Review Summary: Are you watching closely?
Take a good, long look at the cover of this album. Drink in the abstract chaos of that pixelated vortex. Read the full title: The Skeleton Is Just a Coat Hanger; These Are the Black Strings That Make You Dance
. Read it again; absorb every word like the curveballs that they are. With the presentation of their album, Oxx are doing more than just piquing your interest. They’re setting the tone, establishing expectations for the experience they’re offering: a labyrinthine, nigh inscrutable experience whose scope far exceeds anything its 27-minute runtime would suggest.
At first, I made the mistake of not taking those expectations seriously. I believed that “Labyrinth (Minotaur Hymn)” and “Screwdriver Hymn,” the album’s first two tracks, were the real tone setters, and those two tracks delivered something largely comprehensible: sludgy metalcore reminiscent of Cult Leader or early Tusk, which occasionally gets a tad too mathy for its own good. An astute listener might notice the subtle flourishes of saxophone, but even they aren’t all that unusual. But the truth is that these two tracks don’t set the tone as much as they set the stage. Like an accomplished magician, Oxx first need to show you something you can understand, so that you can then be amazed at what they do with it.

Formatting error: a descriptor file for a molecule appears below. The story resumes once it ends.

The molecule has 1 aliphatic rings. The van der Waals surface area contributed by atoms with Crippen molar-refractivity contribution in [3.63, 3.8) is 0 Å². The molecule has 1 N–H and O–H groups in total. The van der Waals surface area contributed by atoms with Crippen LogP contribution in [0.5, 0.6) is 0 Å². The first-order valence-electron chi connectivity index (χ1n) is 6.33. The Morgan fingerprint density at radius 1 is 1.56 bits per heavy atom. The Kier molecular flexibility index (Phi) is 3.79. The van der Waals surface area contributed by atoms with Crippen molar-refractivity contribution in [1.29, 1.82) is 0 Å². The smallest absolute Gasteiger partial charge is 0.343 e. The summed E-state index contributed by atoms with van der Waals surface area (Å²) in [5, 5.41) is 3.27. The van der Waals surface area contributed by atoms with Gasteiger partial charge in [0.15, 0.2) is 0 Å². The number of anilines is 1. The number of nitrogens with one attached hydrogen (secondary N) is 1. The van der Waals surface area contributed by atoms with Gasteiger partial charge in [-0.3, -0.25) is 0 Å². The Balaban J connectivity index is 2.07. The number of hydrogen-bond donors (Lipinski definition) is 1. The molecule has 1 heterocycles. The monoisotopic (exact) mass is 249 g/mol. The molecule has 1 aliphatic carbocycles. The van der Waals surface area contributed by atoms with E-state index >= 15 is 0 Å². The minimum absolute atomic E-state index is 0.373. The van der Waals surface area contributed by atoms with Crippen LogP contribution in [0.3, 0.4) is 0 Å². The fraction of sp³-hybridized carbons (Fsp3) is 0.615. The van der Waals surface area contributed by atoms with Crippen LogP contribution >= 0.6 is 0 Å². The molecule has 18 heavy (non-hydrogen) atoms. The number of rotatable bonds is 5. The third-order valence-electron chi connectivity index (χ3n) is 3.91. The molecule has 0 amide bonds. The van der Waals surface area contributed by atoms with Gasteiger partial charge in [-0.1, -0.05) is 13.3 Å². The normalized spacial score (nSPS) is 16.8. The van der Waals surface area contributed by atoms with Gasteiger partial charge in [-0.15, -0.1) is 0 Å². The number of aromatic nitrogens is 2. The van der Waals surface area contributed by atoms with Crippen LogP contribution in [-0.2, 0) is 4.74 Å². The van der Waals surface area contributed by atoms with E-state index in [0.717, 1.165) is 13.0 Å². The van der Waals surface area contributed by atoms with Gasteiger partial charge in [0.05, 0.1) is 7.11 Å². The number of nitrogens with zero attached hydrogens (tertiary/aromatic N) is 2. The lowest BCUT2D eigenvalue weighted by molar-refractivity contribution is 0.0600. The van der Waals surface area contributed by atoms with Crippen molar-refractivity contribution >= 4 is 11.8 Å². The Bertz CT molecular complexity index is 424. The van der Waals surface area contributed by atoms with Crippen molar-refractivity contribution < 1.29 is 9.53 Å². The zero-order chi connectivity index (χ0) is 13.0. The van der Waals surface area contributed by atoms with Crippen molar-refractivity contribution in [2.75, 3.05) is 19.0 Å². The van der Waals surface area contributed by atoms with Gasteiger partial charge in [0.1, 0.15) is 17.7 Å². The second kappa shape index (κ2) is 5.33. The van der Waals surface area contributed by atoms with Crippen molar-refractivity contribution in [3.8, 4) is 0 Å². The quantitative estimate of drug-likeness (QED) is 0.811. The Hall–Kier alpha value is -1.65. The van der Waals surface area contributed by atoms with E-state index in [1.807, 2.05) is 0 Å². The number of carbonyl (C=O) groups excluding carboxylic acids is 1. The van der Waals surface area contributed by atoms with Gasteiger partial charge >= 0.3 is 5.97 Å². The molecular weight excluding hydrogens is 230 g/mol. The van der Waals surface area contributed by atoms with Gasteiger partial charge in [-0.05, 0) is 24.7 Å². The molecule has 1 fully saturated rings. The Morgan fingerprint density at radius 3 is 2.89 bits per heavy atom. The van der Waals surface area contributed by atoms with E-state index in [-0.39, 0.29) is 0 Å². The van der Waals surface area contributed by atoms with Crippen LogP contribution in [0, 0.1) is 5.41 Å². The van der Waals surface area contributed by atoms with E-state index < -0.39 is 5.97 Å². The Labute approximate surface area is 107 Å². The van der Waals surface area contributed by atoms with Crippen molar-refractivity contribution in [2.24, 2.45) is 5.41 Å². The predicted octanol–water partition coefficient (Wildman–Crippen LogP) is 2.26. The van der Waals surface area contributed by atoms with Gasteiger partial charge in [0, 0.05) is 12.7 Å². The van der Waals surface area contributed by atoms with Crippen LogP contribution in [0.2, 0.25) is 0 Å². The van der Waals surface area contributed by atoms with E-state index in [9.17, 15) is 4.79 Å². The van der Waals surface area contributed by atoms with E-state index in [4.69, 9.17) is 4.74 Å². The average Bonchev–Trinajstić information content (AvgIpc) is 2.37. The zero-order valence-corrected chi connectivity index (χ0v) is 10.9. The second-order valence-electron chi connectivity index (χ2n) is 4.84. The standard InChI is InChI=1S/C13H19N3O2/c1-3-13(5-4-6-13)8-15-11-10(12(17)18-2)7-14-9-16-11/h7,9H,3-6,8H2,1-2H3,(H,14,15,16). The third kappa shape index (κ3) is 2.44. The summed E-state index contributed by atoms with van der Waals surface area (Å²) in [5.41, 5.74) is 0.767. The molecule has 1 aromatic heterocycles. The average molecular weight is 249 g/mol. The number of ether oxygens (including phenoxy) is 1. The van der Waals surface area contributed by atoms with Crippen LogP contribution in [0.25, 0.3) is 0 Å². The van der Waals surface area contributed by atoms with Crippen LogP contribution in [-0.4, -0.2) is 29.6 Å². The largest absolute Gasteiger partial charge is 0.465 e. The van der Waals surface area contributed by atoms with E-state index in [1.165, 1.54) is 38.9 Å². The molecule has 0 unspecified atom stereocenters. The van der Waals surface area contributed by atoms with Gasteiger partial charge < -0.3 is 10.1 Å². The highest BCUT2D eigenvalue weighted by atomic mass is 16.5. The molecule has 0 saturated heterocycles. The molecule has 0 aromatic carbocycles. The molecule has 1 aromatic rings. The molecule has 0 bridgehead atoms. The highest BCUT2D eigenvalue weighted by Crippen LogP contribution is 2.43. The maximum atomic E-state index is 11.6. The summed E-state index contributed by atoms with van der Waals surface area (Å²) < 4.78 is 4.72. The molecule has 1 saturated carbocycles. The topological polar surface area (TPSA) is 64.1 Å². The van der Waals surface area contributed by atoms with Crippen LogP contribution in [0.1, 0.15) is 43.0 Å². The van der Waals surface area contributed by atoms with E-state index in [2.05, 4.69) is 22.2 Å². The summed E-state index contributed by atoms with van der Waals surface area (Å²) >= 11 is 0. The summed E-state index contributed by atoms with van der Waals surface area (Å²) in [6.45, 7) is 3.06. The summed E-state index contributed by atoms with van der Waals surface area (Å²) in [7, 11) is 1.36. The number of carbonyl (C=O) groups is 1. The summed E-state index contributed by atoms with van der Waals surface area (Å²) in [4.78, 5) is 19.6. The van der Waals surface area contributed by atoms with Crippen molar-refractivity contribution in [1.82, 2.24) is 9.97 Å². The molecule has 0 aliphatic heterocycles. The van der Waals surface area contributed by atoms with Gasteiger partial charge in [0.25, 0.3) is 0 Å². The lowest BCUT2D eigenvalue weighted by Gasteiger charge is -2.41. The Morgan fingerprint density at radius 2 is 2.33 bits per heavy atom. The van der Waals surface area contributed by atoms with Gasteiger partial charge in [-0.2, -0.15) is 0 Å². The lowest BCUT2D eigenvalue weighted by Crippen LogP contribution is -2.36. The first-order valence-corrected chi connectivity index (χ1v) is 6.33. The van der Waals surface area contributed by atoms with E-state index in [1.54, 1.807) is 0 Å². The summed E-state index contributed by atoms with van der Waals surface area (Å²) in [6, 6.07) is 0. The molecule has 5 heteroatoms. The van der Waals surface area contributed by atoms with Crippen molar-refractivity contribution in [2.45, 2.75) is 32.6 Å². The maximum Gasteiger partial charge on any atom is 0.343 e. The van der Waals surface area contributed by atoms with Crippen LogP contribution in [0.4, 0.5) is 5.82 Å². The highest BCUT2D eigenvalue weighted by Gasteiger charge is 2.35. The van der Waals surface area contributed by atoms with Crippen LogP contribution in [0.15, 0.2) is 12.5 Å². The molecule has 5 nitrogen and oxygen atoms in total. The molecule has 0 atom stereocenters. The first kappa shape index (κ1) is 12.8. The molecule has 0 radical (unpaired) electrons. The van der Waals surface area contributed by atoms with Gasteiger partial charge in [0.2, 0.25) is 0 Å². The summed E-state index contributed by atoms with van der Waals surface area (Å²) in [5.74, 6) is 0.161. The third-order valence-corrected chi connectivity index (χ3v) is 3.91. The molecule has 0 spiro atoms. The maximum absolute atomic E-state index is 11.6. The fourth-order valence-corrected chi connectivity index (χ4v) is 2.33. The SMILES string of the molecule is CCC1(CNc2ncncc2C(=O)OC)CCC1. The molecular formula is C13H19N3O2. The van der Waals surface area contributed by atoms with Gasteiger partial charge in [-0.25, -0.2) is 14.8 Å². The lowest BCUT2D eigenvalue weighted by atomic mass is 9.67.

The third track, “Birthday Song,” is where the true nature of Oxx’s vision begins to blossom forth. The saxophone, no longer simply an embellishment, instead integrates fully and brilliantly with the other instruments, somehow harmonizing with the dissonant violence of the guitars and making them even more otherworldly and unsettling. “Trespassers” pulls up the album’s reins a bit and opens itself up, allowing space for saxophone and clean guitars to lead fascinating explorations. On “A Multiplicity of Endings,” the album rips apart at the seams, dissolving into pure cacophony. Oxx just keep pulling more and more tricks out of their sleeves, and each one is more stunning and enigmatic than the last. Finally, the title track brings all those tricks together, condensing them into a perfect six-minute capstone. Like its title and cover, the album leaves its audience completely mystified as to what they’ve just experienced, yet captivated nonetheless.